A day at the playground! It can be fun, it can burn some energy and it’s a great reason to get out of the house. Your child loves playing at the playground, but you probably don’t like the scrapes and bruises that inevitably follow. According to the Centers for Disease Control and Prevention, emergency departments in the United States treat more than 200,000 children ages 14 and younger each year for playground-related injuries1.
Here are some tips on how to prevent injuries at the playground.
Playground Design and Equipment
One of the main concerns when it comes to preventing injuries on the playground can be addressed by examining the design of the playground. A quick look should give you a good idea for what age group the equipment is designed. It is important that you make sure your kids are playing on age-appropriate equipment — playing on equipment that is too big can lead to injuries. Additionally, bigger kids using play structures designed for small children is an issue because the big kids could accidentally hurt one of the smaller ones.
Even when your kids are playing on age-appropriate equipment, many injuries occur when a child falls or is struck by moving equipment. The main culprits are typically slides, swings or seesaws, so take a look at what kind of equipment the playground has and let your kids know how careful they should be while playing.
Take a quick inventory of the general level of maintenance of the equipment. If there are broken swings, ladders or splintered wood, your kids will be more susceptible to injuries. In addition, look for trash. Broken bottles or aluminum can tops can cause injuries. If the playground hasn’t been maintained properly, you may want to skip that playground altogether.
Attempts to climb on vertical bars — rather than horizontal bars — present a hazard, too. You should also make sure the surface on, under and around the equipment is both deep and adequately cushioned. A good playground surface can limit injuries from falls. The presence of protective barriers and guardrails can help limit falls as well. Furthermore, check the height of equipment. A lower maximum fall height can mean fewer injuries.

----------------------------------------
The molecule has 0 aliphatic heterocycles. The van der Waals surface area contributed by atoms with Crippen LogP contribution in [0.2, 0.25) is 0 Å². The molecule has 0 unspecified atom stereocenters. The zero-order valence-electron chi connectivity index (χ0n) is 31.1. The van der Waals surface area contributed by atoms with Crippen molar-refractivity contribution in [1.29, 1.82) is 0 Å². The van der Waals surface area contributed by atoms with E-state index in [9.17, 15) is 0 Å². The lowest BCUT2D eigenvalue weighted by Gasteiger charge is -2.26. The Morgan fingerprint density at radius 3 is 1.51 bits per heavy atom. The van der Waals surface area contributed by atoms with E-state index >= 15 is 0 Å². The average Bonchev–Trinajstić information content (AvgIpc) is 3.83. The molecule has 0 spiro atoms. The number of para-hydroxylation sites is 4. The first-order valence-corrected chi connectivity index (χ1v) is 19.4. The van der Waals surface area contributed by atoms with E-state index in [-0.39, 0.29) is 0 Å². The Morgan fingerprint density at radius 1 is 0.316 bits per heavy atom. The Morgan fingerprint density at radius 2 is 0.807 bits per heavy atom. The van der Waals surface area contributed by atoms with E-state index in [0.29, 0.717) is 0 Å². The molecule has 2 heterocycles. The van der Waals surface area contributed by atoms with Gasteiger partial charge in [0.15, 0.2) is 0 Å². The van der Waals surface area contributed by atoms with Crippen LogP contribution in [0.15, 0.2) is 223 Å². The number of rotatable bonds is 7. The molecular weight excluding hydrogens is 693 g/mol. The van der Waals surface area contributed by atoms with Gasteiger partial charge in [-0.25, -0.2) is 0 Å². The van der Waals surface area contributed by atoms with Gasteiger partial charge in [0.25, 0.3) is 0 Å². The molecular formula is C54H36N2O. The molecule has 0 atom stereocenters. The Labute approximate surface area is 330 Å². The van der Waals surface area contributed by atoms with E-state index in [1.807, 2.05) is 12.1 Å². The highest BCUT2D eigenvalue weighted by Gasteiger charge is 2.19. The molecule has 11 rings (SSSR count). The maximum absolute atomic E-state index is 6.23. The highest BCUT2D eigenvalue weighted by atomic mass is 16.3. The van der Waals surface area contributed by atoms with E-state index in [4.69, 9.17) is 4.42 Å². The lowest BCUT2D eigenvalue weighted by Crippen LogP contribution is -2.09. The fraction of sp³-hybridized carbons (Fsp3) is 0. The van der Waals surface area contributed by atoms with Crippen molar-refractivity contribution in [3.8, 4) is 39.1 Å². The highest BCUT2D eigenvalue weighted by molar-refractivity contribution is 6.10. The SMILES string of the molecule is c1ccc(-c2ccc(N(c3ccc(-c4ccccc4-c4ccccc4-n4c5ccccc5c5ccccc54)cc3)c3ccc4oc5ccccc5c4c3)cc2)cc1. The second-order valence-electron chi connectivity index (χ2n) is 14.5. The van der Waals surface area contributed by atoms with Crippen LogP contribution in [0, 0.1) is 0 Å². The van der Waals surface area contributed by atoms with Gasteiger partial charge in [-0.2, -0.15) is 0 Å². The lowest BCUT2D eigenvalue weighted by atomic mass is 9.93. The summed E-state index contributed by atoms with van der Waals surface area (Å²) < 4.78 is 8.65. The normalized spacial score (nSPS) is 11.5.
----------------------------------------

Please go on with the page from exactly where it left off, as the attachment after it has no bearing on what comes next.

While you can’t control all aspects of a playground, you can teach your kids the
proper way to behave — which in turn can prevent injuries. A few examples: no running, pushing, shoving or fighting while near or on equipment. Let your kids know the importance of proper positioning and proper equipment use, which also can help keep them safer.
Another good rule is to take turns using the equipment. This will limit mishaps that may come about due to equipment overcrowding. Additionally, slides are not meant for climbing — stick to ladders when you feel the urge to climb. Many playground injuries are direct results of falls that occur while someone is climbing a slide. Lastly, never walk directly in front of swings. No one wants to get kicked in the face!
Never underestimate the impact and importance of adult supervision at the playground. Along with making the rules, you need to be sure the rules are followed. Your presence and watchful eye can make sure your children are using equipment appropriately, taking turns and not overcrowding. Your presence also can be crucial for a quick response in the unfortunate event of an injury.
Make sure your kids are dressed appropriately to play at the playground. Remember that drawstrings, cords and loose clothes can get stuck in equipment, in turn causing falls, choking or other injuries.
With the right combination of observation, a solid set of rules and good supervision, you can ensure that your family day at the playground is as much fun and as safe as can be. So get out there and have some fun!
About the author: David Reeves is Marketing Manager of Playland Inc. in Carrollton, GA. Playland Inc., is a total solutions manufacturer and supplier to many industries, with its roots deep in the park and playground markets including churches, schools, and day care centers. It has developed into the only company in its field to offer direct to all of its customers, the ability to purchase commercial playground equipment, shelters, shade, indoor playgrounds, water slides and site amenities. Connect with SRP on LinkedIn or Facebook.
1 Tinsworth D, McDonald J. Special Study: Injuries and Deaths Associated with Children’s Playground Equipment. Washington (DC): U.S. Consumer Product Safety Commission; 2001.
Image courtesy of tungphoto / freedigitalphotos.net
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